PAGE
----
The plan to build Latin America’s biggest Chinatown in São Paulo

and . Jan 25, 2020
chinatown Chinese New Year celebrations in São Paulo. Photo: N. Antoine Chinese New Year celebrations in São Paulo. Photo: N. Antoine

On January 25, São Paulo honors the anniversary of its foundation. In 2020, however, another celebration will take place in several parts of the city: Chinese New Year. Commemorations will be spread in areas across the city center, in neighborhoods such as the wealthy area of Pinheiros, and the East Asian—predominantly Japanese—district of Liberdade. In a few years, however, some Chinese entrepreneurs are hoping the festivities will take place in São Paulo’s very own Chinatown.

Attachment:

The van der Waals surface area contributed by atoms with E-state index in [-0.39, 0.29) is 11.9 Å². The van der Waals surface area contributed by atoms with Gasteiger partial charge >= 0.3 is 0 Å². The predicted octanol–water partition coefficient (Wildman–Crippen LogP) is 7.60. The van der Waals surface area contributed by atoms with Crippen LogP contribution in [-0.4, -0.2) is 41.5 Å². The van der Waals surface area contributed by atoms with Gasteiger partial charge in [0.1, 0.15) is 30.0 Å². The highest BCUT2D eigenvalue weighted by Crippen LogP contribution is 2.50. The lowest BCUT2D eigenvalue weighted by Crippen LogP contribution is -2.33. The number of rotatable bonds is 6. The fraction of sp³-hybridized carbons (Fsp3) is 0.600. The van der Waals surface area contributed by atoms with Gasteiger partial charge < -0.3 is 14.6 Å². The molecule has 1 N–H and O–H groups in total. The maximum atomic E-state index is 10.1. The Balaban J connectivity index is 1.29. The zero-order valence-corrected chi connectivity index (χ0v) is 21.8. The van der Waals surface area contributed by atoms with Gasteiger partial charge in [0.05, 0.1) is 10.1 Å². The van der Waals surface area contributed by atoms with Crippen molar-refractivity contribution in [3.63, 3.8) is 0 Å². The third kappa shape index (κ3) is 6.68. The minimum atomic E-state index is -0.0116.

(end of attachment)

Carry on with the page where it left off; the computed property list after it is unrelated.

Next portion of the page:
The project is led by the Brazil-China Socio-Cultural Institute (Ibrachina). Its initial phase—estimated to cost some BRL 150 million—would consist of installing Chinese-themed lamp posts, trash cans, and 9-meter-high porticos. A second phase would include a suspended walkway, a park, a theater, and a museum—among other cultural attractions.